Colombian coffee, cowboys and the cock of the rock!

Arriving in Salento, which sits in the heart of Colombia’s ‘eje cafetero’ (or coffeelands) in the late afternoon sunshine is a truly colourful joy. The hotels, cafes and bars surrounding the town’s main square are painted bright and happy shades of red, yellow, blue and green. Instead of the yellow city taxis, a line of Jeeps and Willys are ready to ferry us up the hill to La Serrana, a dairy farm and hostel with wonderful views of the green, coffee tree laden hills all around.

The next day we pile into another Willy, the guys are all loitering and vying to be the last in line so they get to stand on the back footplate in manly fashion, as we bump along gravelly roads into the lush verdant Valle del Cocora. After heavy rains, the path up the valley is a fun obstacle course of mud, logs and creaking wooden swing bridges, and the climb all the way up to the Finca Acaime is well worth it for the pleasure of watching hummingbirds flitting in and out of the trees and the bird feeders as we sip our drinks!

Back down the hill and then up another steep hillside takes us to our first views of the famous tall wax palms of the Valle del Cocora. Clouds are now swirling up the valley giving these lofty slender trees an almost ethereal appearance.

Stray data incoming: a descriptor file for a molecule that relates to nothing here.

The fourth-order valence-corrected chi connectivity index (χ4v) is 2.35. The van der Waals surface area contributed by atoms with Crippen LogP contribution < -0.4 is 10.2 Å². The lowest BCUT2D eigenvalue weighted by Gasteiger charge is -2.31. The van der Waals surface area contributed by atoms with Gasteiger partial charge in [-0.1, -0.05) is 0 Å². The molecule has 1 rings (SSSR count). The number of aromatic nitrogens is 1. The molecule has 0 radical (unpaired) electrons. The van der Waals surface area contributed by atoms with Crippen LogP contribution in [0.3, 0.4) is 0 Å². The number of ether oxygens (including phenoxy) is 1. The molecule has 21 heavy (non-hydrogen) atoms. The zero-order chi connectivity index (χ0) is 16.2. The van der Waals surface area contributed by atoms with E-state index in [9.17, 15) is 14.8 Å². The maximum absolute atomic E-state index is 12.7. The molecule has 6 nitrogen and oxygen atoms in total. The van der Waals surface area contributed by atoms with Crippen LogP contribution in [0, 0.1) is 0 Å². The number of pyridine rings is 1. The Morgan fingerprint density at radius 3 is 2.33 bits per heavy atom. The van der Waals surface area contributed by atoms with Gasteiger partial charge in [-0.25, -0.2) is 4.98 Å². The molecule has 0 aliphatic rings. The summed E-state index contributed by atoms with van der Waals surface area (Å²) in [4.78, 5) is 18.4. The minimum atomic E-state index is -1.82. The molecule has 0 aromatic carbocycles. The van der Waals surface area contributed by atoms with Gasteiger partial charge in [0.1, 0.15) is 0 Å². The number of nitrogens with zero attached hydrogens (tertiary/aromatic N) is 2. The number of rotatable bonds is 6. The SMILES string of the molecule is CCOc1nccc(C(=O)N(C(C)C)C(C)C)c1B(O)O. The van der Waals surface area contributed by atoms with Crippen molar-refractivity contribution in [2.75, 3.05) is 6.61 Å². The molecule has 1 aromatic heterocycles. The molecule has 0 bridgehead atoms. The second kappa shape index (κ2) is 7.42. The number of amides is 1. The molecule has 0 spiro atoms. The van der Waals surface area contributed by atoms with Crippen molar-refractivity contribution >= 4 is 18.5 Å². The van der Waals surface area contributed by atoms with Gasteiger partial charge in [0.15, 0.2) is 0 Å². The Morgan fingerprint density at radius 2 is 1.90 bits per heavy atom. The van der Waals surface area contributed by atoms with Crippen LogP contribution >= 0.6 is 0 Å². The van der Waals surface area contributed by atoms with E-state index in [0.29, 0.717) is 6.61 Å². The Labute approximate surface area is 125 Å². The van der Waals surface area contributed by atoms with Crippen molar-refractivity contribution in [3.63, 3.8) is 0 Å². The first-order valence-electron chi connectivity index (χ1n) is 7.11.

Back in Salento, the bustling little town has plenty to offer for hungry walkers – and the peanut butter chocolate brownie at the Brunch café is heaven for any chocoholic – rich, gooey, nutty, and so enormous it takes some willpower to eat it all. But I just about force it down! 

It was in Salento too that I got on a horse for about the third time in my life, under the charming guidance of Señor Delio, who was the embodiment of chivalry. My horse, a grey called Muñeco (puppet), insisted on being in the lead the whole way through the town, along a narrow ridge, down a zigzagging tiny track so steep we had to almost stand in the stirrups so as not to go over the horse’s head! Crossing the first river was also a nail biter for this amateur rider as Muñeco carefully picked his way into the belly-deep current and scrambled to the other bank – the next two shallower rivers were tame by comparison! We trotted and splashed through streams, muddy fields to a pretty waterfall. The heavens opened on the way back, but Señor Delio had us covered with huge thick plastic ponchos.

If you ever come to Colombia, an absolute must is to have a go at playing Tejo! Think ten pin bowling, except instead of pins you have a small circle of tiny gunpowder sachets resting on an old horse shoe set in a big clay frame, and instead of bowling a ball, you throw a big heavy stone and see if you can explode something! Three points for a direct hit, six if your stone ends in the middle of the circle, and nine if you achieve both! Throw in a few rounds of beer, a bottle or five of aguardiente (Colombian firewater, tastes a bit like anis), and you’ve got yourself a pretty hilarious and explosive night!